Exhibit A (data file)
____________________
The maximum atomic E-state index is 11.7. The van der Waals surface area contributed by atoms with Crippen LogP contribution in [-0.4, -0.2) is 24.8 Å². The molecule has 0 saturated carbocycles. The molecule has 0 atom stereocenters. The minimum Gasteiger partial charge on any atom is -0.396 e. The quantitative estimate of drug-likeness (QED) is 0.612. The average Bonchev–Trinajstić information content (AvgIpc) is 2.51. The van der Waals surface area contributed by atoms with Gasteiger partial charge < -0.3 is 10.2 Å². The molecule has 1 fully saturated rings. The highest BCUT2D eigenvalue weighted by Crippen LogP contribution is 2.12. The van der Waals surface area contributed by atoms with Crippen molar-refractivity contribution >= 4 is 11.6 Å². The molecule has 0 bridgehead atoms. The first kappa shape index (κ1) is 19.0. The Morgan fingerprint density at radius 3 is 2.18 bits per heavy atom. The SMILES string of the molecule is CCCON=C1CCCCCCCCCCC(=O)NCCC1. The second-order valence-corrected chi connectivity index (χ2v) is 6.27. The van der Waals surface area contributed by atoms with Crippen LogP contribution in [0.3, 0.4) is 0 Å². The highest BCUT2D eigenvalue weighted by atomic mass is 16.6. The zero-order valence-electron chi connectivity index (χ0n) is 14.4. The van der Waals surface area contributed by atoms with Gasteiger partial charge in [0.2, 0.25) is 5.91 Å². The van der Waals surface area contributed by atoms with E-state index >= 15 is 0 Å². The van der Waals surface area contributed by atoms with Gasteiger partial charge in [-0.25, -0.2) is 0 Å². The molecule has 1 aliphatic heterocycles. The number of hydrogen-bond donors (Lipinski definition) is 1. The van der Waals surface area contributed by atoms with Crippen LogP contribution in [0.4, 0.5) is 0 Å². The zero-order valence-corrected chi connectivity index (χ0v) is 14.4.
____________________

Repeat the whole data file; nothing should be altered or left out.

The maximum atomic E-state index is 11.7. The van der Waals surface area contributed by atoms with Crippen LogP contribution in [-0.4, -0.2) is 24.8 Å². The molecule has 0 saturated carbocycles. The molecule has 0 atom stereocenters. The minimum Gasteiger partial charge on any atom is -0.396 e. The quantitative estimate of drug-likeness (QED) is 0.612. The average Bonchev–Trinajstić information content (AvgIpc) is 2.51. The van der Waals surface area contributed by atoms with Gasteiger partial charge < -0.3 is 10.2 Å². The molecule has 1 fully saturated rings. The highest BCUT2D eigenvalue weighted by Crippen LogP contribution is 2.12. The van der Waals surface area contributed by atoms with Crippen molar-refractivity contribution >= 4 is 11.6 Å². The molecule has 0 bridgehead atoms. The first kappa shape index (κ1) is 19.0. The Morgan fingerprint density at radius 3 is 2.18 bits per heavy atom. The SMILES string of the molecule is CCCON=C1CCCCCCCCCCC(=O)NCCC1. The second-order valence-corrected chi connectivity index (χ2v) is 6.27. The van der Waals surface area contributed by atoms with Crippen LogP contribution in [0.3, 0.4) is 0 Å². The highest BCUT2D eigenvalue weighted by atomic mass is 16.6. The zero-order valence-electron chi connectivity index (χ0n) is 14.4. The van der Waals surface area contributed by atoms with Gasteiger partial charge in [0.2, 0.25) is 5.91 Å². The van der Waals surface area contributed by atoms with E-state index >= 15 is 0 Å². The van der Waals surface area contributed by atoms with Gasteiger partial charge in [-0.25, -0.2) is 0 Å². The molecule has 1 aliphatic heterocycles. The number of hydrogen-bond donors (Lipinski definition) is 1. The van der Waals surface area contributed by atoms with Crippen LogP contribution in [0.4, 0.5) is 0 Å². The zero-order valence-corrected chi connectivity index (χ0v) is 14.4.